In a 2001 Scientific American article, Sir Tim Berners-Lee shares his vision for the world wide web which he believes will solve most of humankind's ‘most complex problems’ (Berners-Lee et al., 2001). In this chapter, we provide an update on the evolution of Web 3.0 and Berners-Lee's ideas for a Semantic Web – two separate terms that many believe are synonymous, while others dispute if they even exist. In addition, we reflect on what Web 3.0 means for health librarians and whether there are new roles for us in shaping its future.
Web 3.0 is more than semantics
A word of warning: both the Semantic Web and Web 3.0 lack clear definitions (see Glossary), yet these terms are widely and interchangeably used. For us, Web 3.0 refers to the third decade of the web and the Semantic Web is simply part of that; however, this interpretation is also disputed (Anderson and Rainie, 2010). The experts cannot agree on a name, a definition or whether Web 3.0 exists. What is important for librarians to remember is that Web 3.0 is not a whole new internet space but a group of trends that extends the web's functionality by:• translating the web into a language that can be read and categorized by computers• applying the technologies of the Semantic Web to improve how information is found• creating a way to link to documents (‘to create linked data’) through artificial intelligence (AI) and machine-based reasoning• integrating three-dimensional (3D), virtual and physical worlds into an immersive web experience.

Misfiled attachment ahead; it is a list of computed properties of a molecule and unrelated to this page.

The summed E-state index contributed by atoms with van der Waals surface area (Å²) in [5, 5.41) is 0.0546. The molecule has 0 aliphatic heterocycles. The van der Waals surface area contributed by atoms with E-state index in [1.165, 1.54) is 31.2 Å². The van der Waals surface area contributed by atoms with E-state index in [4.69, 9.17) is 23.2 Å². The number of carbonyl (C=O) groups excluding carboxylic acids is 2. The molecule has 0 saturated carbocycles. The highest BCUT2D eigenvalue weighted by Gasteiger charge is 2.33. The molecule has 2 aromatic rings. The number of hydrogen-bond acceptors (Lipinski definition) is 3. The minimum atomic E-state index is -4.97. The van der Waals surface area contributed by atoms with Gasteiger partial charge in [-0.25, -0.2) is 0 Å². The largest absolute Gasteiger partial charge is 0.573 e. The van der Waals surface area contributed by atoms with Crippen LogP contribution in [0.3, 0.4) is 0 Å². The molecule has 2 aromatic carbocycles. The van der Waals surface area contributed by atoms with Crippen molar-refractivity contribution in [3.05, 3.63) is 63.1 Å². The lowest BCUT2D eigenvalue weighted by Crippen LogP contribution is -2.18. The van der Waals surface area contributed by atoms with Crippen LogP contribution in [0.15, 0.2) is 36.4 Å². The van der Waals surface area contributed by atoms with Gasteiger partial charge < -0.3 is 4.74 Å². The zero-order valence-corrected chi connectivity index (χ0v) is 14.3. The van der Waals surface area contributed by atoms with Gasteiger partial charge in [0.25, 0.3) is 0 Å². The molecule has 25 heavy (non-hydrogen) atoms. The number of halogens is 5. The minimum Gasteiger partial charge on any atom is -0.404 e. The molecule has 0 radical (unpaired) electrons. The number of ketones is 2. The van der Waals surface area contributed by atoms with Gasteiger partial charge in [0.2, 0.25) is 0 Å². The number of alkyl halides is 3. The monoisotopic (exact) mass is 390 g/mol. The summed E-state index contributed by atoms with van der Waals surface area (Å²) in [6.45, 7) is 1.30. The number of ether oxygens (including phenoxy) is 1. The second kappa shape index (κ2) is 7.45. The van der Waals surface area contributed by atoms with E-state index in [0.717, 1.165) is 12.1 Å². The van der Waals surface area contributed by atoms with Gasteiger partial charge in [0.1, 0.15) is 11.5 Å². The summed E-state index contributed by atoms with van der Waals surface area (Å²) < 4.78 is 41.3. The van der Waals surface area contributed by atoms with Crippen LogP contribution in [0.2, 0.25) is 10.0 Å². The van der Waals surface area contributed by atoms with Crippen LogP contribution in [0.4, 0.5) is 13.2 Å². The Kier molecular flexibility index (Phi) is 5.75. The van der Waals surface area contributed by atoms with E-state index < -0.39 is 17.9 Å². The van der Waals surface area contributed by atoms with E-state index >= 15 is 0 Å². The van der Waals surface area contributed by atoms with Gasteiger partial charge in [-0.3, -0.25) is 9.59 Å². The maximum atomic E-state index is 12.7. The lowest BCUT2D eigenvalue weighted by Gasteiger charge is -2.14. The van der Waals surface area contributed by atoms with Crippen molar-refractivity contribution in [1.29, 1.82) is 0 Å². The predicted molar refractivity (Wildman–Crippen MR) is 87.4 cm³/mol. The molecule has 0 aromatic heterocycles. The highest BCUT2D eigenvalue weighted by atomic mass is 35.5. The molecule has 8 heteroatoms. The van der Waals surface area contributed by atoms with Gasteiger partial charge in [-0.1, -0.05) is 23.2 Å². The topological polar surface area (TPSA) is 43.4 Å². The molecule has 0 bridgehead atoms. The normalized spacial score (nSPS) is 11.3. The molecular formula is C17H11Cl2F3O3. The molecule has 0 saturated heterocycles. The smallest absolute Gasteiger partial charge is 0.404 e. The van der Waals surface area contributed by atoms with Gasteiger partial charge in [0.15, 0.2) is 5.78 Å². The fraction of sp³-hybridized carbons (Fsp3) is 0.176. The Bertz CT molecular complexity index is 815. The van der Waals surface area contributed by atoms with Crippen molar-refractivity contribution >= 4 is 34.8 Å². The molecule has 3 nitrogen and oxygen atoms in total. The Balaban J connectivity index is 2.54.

Consider for a moment that the current web is evolving from Web 2.0 into a mobile and immersive medium (Lippincott, 2010). Part of the (r)evolution includes geolocation tools like Foursquare and virtual worlds like Second Life. But conceptually, the nextgeneration web or ‘web of data’ as articulated by Berners-Lee and others looks back to an earlier model of documentation by Paul Otlet in the early 20th century (Wright, 2009) and to bibliographic control by Melvil Dewey and Antonio Panizzi in the 19th century (Carpenter, 2002). For the cutting edge in organizing and linking important information, what's old seems new again.
The Semantic Web in progress
… semantics comes from the Greek to give signs, meaning, or to make significant. Semantics refers to aspects of meaning as expressed in language or systems of signs. (Giustini, 2007)